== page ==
"We think our best lineup today has Alex Kirilloff in there," Baldelli said that day. "And that's why he's here. He's here to play. That's why we carried him on this roster."
Kirilloff left the bases loaded in his first at-bat, but he later delivered with a diving catch in right field and his first big league hit, making him the first position player in MLB history to collect his first career hit in the postseason. The Twins have spoken glowingly of the 23-year-old's hitting talent throughout his rise up the organization, and they trusted him enough to start him in their biggest game of the season.
Months later, are they ready to hand him a starting job on Opening Day?
"We know what he’s capable of," Baldelli said. "We’re going to have to wait and see how this spring plays out, see how it plays out for everybody else on our roster and see what things look like three weeks from now, roughly. We’ll be sitting there and have a pretty good feel for it by then."
Eddie Rosario's departure created an everyday opening in left field -- a vacancy that appears destined for Kirilloff at some point this season. Kirilloff's career .317/.365/.498 line in the Minor Leagues was followed by a masterful showing at the alternate training site last season in which he showcased his strong hands, balanced swing, contact ability and power to all fields against solid pitching.
Early in camp, Baldelli has already spoken about Kirilloff as though it's a foregone conclusion that the young hitter will have a big impact on the Twins this season, including a discussion on Wednesday in which he noted that Kirilloff's ability to play both corner-outfield spots and first base will help the versatility of the roster.
That's complicated by the fact that Kirilloff hasn't played above Double-A and played only one game last season. It's tough for all clubs to assess how that will have impacted development. And of course, many top prospects on the cusp of the Majors have notably faced an uphill battle to make their first Opening Day roster.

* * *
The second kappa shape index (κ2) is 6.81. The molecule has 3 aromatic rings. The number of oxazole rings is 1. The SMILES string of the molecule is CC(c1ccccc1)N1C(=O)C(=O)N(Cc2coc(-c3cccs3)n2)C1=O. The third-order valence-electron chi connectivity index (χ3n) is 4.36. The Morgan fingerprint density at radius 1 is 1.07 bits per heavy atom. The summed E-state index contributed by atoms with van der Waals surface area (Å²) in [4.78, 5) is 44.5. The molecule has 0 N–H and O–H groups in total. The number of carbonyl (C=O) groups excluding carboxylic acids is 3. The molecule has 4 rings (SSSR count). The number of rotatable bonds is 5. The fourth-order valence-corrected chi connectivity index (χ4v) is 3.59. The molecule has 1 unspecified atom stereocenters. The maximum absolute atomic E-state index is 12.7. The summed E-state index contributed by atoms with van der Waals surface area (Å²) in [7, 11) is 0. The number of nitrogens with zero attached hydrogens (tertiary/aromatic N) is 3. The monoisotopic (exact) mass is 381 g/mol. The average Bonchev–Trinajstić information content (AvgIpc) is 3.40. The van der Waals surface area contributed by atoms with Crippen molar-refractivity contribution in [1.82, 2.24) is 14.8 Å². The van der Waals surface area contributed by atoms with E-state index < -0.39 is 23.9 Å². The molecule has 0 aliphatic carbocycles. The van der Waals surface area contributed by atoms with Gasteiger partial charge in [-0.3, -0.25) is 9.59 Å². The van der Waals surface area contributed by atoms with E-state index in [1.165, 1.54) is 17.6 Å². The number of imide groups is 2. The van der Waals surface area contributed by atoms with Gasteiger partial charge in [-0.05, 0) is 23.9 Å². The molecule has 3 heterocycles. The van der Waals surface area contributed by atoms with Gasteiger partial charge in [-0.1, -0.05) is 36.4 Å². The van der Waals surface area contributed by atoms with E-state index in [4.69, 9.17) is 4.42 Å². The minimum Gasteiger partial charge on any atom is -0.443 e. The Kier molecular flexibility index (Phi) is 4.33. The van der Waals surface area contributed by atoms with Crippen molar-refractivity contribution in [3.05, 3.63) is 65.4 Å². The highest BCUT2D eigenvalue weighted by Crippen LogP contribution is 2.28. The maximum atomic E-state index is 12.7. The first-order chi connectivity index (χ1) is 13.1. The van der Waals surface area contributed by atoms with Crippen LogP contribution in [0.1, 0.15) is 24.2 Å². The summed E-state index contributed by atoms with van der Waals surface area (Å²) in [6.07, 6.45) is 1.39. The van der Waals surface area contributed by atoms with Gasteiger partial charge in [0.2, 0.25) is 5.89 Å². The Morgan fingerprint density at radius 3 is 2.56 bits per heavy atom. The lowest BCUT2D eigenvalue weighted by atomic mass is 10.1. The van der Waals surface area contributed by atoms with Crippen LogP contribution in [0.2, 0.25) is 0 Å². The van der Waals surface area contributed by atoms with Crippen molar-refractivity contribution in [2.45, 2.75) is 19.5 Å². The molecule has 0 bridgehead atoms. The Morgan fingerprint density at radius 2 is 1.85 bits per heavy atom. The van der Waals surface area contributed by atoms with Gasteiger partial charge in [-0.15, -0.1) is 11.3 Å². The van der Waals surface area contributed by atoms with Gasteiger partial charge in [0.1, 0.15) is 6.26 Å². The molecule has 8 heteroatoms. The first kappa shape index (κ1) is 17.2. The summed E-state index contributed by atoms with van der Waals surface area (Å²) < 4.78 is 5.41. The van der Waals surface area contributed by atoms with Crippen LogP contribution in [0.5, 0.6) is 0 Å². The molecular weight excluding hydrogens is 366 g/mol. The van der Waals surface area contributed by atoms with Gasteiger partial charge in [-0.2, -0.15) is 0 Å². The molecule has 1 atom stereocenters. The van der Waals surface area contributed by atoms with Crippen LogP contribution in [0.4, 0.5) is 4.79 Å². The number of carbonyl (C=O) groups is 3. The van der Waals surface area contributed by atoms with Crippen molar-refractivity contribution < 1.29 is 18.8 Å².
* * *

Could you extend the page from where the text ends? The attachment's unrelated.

"As you get older, you’re just kind of aware of stuff that can happen like that, but for me, I’m more focused on the playing side and, like I said, getting ready," Kirilloff said. "There’s a lot of details and stuff that I go through throughout my day, trying to prepare for the season. I’ve got enough to worry about on the baseball side."
Much of that focus this spring has come on Kirilloff's defensive work and versatility. Though he played primarily in the outfield in his first two professional seasons, he's spent the early days of camp working on the Minor League side at first base, his primary position as he grew up in the outskirts of Pittsburgh. He's been working at the Twins' facility since January because he owns a house in the Fort Myers area.
The important thing for Kirilloff is that he already feels comfortable in this setting and ready to compete at the highest level. Considering his understated, even-keeled personality, that's no surprise.
"Personally, I do," Kirilloff said of feeling ready for the Majors. "I've worked hard my whole career. I feel like I've learned a lot in the Minor Leagues. Ultimately, this camp, I've just got to do my best and get ready for a season regardless of where I start out at. Just try to take care of my body, stay healthy and just see what happens on April 1."
The Twins have other options. Cave owns a career .803 OPS against right-handed pitching and has served the team well as a fourth outfielder -- and occasional regular -- for three seasons. Brent Rooker showcased his advanced right-handed bat that helped him rise quickly through the Minor League system before a fractured right forearm ended his 2020 season after seven games. A platoon between those two -- with Luis Arraez as another option -- could work fine for Minnesota.
But this spring, Kirilloff has a chance to make his case. And at some point, the Twins will have a decision to make.
"There’s not one specific thing, two specific things that A.K. has to do to impress us," Baldelli said. "We know what he’s capable of."
"I think the kid is really good," third baseman Josh Donaldson said. "I think he has a bright future ahead of him. What they do is what they do. I don't know who everybody is going to be on our roster at this moment. But I would assure Twins fans that from everything I’ve seen, [president of baseball operations] Derek [Falvey] and [general manager] Thad [Levine] want to put the best team out there."